Session: “TECHNOLOGICAL DISRUPTION AND THE BACKFIRE OBJECTION TO PREDICTIVE POLICING”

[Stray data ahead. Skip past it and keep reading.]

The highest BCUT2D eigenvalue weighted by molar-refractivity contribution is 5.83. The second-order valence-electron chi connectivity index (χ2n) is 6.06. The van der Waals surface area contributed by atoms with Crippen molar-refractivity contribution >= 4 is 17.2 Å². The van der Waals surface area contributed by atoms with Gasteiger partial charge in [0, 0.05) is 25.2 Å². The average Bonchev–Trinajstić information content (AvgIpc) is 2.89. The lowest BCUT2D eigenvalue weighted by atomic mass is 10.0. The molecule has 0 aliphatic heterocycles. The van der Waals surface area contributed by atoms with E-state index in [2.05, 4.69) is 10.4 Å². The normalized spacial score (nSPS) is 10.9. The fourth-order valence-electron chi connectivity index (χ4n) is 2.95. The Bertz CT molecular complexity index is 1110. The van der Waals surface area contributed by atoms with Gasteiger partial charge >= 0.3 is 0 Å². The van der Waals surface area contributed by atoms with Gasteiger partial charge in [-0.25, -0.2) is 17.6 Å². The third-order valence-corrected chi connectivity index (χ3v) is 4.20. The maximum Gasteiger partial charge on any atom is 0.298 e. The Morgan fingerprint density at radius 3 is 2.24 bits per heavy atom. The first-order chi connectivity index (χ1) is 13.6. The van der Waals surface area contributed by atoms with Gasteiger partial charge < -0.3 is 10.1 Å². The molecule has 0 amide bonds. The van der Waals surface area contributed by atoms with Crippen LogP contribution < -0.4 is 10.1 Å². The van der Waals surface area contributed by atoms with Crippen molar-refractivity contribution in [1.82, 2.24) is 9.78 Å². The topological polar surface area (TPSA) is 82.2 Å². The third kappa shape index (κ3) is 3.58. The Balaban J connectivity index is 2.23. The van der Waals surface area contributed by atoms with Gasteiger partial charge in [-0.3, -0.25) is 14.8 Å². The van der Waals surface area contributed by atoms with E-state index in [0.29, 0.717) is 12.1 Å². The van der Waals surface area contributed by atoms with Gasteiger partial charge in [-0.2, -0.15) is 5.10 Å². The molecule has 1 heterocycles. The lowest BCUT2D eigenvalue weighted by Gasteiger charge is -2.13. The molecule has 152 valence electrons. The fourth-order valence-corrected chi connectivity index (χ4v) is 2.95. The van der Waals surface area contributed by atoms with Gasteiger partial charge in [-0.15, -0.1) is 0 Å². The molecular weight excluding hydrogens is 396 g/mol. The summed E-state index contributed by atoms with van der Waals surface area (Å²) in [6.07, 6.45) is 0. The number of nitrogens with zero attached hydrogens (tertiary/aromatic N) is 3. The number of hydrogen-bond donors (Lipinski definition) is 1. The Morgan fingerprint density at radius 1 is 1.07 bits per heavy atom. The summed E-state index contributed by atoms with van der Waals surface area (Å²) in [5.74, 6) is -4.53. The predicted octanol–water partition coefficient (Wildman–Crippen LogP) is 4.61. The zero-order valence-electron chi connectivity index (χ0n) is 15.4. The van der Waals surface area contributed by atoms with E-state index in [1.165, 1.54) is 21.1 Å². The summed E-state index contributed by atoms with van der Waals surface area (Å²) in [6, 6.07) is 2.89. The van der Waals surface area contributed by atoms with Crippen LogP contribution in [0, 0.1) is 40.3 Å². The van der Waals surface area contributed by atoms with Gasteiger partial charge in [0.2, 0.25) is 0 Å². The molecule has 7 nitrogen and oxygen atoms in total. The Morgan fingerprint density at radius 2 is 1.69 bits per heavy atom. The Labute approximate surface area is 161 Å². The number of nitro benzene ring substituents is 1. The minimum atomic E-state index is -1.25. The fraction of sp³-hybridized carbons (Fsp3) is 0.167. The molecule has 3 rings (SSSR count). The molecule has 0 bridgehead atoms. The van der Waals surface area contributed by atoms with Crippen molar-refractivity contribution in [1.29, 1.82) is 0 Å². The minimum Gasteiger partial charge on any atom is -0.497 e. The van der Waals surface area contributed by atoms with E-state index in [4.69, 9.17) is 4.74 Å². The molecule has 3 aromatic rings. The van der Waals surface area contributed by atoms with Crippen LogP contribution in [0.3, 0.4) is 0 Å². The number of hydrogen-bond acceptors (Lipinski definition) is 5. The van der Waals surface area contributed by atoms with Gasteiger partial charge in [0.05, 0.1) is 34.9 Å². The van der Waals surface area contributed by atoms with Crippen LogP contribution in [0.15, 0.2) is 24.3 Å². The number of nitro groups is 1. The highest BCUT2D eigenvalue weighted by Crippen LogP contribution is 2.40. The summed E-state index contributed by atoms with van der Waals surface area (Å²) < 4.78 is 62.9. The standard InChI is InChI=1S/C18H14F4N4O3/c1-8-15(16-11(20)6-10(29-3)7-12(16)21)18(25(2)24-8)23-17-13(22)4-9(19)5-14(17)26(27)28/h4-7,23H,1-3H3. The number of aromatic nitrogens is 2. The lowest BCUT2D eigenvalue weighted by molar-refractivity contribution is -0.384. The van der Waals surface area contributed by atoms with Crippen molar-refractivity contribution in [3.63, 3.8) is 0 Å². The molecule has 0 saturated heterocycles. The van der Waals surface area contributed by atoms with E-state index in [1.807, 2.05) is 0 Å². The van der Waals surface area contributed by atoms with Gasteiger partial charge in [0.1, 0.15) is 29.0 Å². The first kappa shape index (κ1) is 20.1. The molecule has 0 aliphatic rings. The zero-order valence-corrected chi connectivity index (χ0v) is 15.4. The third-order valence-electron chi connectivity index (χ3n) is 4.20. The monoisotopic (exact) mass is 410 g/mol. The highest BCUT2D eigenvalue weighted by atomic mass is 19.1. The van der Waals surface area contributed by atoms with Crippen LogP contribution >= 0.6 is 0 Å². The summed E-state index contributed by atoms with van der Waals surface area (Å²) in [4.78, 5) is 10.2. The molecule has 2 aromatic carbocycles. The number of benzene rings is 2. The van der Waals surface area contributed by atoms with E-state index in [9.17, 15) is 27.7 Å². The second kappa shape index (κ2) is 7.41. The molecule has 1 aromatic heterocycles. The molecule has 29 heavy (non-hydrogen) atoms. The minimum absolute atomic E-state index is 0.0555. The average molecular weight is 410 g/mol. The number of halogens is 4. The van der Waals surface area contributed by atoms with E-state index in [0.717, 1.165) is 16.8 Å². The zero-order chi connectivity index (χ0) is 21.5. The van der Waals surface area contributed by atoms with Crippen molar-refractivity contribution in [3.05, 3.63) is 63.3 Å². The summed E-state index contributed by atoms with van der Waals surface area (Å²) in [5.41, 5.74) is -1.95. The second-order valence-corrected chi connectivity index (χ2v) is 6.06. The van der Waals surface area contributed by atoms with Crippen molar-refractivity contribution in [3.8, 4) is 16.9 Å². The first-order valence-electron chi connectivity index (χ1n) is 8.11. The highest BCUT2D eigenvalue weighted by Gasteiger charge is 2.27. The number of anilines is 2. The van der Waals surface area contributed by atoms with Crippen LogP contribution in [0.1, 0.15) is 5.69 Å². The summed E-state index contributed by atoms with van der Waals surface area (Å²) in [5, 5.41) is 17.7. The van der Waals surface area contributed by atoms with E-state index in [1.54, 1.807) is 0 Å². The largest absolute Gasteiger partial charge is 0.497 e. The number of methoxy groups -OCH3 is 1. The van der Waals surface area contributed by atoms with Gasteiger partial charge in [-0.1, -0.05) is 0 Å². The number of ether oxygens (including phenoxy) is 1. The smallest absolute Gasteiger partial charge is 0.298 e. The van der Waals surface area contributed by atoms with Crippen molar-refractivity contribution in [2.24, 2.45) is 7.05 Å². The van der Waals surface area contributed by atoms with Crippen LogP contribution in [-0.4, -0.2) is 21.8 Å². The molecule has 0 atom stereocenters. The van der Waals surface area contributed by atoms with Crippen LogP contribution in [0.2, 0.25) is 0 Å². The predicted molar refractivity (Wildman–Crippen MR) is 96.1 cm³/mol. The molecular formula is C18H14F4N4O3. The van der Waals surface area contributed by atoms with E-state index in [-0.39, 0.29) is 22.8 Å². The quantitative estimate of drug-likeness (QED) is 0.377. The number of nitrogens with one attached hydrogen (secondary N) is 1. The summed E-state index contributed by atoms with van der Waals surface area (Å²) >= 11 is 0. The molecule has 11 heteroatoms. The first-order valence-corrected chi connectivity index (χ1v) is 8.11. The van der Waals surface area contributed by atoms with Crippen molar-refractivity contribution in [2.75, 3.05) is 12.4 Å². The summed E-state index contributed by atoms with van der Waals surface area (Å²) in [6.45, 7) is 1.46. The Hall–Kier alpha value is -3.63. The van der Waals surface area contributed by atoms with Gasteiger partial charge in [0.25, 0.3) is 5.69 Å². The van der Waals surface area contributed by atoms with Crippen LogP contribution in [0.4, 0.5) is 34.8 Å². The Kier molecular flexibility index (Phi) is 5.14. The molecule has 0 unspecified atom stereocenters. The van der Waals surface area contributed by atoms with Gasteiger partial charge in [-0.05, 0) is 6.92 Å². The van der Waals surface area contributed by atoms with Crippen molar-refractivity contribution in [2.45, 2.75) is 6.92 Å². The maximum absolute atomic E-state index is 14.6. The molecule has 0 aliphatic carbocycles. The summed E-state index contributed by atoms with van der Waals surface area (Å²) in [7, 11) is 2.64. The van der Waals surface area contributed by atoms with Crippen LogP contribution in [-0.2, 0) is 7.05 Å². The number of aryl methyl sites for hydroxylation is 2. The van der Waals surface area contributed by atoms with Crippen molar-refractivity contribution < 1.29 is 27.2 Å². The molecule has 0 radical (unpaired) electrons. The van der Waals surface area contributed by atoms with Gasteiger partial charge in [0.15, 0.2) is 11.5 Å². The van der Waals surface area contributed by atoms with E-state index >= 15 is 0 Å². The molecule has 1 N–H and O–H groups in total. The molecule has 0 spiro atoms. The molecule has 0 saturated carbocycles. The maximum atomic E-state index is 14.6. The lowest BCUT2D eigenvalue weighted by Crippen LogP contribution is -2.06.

Predictive policing is the practice of using artificial intelligence to predict the timing, location, or perpetrator of future crimes. The objections to predictive policing most commonly involve the claim that it is biased, i.e. that it is a technologically-disguised version of racial profiling. However, police departments using predictive methods such as these have also shown promising results in some cases. In this paper, I propose a new objection to predictive policing that does not depend on its accuracy or bias. In fact, I will suppose (1) that there is nothing intrinsically wrong with using predictive policing methods; that (2) predictive policing methods are no more biased than other methods of policing and may even reduce the amount of bias in police operations; and that (3) predictive policing could lead to reduced crime in some situations. Still, I will argue, a policy of using predictive policing could be morally flawed because it erodes public trust in a way that, in the long run, can undermine cooperation between police and communities and cause other impediments that hinder the functioning of the criminal justice system.